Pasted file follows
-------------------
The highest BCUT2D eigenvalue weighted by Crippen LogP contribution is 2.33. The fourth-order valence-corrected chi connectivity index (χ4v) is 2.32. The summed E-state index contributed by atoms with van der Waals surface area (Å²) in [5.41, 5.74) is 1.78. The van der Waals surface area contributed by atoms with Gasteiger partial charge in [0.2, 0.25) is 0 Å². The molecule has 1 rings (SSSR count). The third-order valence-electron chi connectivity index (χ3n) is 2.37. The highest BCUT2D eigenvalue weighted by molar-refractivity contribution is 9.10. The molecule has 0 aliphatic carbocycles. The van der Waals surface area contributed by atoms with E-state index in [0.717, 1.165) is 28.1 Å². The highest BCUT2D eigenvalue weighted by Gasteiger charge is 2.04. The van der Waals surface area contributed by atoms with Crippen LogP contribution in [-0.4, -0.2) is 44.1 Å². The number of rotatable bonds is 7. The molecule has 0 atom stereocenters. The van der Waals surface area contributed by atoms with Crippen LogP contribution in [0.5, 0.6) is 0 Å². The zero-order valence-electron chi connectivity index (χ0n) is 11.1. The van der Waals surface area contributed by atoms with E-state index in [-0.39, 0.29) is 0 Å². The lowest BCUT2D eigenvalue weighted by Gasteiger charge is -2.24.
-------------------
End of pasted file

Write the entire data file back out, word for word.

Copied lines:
The highest BCUT2D eigenvalue weighted by Crippen LogP contribution is 2.33. The fourth-order valence-corrected chi connectivity index (χ4v) is 2.32. The summed E-state index contributed by atoms with van der Waals surface area (Å²) in [5.41, 5.74) is 1.78. The van der Waals surface area contributed by atoms with Gasteiger partial charge in [0.2, 0.25) is 0 Å². The molecule has 1 rings (SSSR count). The third-order valence-electron chi connectivity index (χ3n) is 2.37. The highest BCUT2D eigenvalue weighted by molar-refractivity contribution is 9.10. The molecule has 0 aliphatic carbocycles. The van der Waals surface area contributed by atoms with E-state index in [0.717, 1.165) is 28.1 Å². The highest BCUT2D eigenvalue weighted by Gasteiger charge is 2.04. The van der Waals surface area contributed by atoms with Crippen LogP contribution in [-0.4, -0.2) is 44.1 Å². The number of rotatable bonds is 7. The molecule has 0 atom stereocenters. The van der Waals surface area contributed by atoms with Crippen LogP contribution in [0.5, 0.6) is 0 Å². The zero-order valence-electron chi connectivity index (χ0n) is 11.1. The van der Waals surface area contributed by atoms with E-state index in [-0.39, 0.29) is 0 Å². The lowest BCUT2D eigenvalue weighted by Gasteiger charge is -2.24.